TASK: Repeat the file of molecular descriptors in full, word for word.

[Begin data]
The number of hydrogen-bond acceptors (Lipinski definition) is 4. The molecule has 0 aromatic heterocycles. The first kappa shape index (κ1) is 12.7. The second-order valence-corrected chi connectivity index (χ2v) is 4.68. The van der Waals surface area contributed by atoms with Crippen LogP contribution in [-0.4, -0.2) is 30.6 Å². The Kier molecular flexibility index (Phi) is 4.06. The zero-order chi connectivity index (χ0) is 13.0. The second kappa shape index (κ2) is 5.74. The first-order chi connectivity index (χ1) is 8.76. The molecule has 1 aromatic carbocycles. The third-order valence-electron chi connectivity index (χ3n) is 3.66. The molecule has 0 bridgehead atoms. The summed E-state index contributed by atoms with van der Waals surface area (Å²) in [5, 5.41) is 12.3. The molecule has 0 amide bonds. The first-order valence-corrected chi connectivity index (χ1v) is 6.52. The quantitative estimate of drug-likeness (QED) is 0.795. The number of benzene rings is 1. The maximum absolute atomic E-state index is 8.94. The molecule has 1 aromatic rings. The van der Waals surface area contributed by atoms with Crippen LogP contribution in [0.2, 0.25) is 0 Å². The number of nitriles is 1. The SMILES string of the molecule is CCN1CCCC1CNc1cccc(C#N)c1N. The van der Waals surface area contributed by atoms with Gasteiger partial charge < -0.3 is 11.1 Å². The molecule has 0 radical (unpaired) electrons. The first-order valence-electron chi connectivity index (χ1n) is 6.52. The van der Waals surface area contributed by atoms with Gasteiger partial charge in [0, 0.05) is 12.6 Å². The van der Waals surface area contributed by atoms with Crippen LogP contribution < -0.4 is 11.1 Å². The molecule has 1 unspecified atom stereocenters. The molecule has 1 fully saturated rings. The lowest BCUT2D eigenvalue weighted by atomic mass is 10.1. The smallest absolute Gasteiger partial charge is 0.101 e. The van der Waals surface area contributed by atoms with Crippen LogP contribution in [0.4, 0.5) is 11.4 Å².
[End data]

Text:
The number of hydrogen-bond acceptors (Lipinski definition) is 4. The molecule has 0 aromatic heterocycles. The first kappa shape index (κ1) is 12.7. The second-order valence-corrected chi connectivity index (χ2v) is 4.68. The van der Waals surface area contributed by atoms with Crippen LogP contribution in [-0.4, -0.2) is 30.6 Å². The Kier molecular flexibility index (Phi) is 4.06. The zero-order chi connectivity index (χ0) is 13.0. The second kappa shape index (κ2) is 5.74. The first-order chi connectivity index (χ1) is 8.76. The molecule has 1 aromatic carbocycles. The third-order valence-electron chi connectivity index (χ3n) is 3.66. The molecule has 0 bridgehead atoms. The summed E-state index contributed by atoms with van der Waals surface area (Å²) in [5, 5.41) is 12.3. The molecule has 0 amide bonds. The first-order valence-corrected chi connectivity index (χ1v) is 6.52. The quantitative estimate of drug-likeness (QED) is 0.795. The number of benzene rings is 1. The maximum absolute atomic E-state index is 8.94. The molecule has 1 aromatic rings. The van der Waals surface area contributed by atoms with Crippen LogP contribution in [0.2, 0.25) is 0 Å². The number of nitriles is 1. The SMILES string of the molecule is CCN1CCCC1CNc1cccc(C#N)c1N. The van der Waals surface area contributed by atoms with Gasteiger partial charge < -0.3 is 11.1 Å². The molecule has 0 radical (unpaired) electrons. The first-order valence-electron chi connectivity index (χ1n) is 6.52. The van der Waals surface area contributed by atoms with Gasteiger partial charge in [0, 0.05) is 12.6 Å². The van der Waals surface area contributed by atoms with Crippen LogP contribution < -0.4 is 11.1 Å². The molecule has 1 unspecified atom stereocenters. The molecule has 1 fully saturated rings. The lowest BCUT2D eigenvalue weighted by atomic mass is 10.1. The smallest absolute Gasteiger partial charge is 0.101 e. The van der Waals surface area contributed by atoms with Crippen LogP contribution in [0.4, 0.5) is 11.4 Å².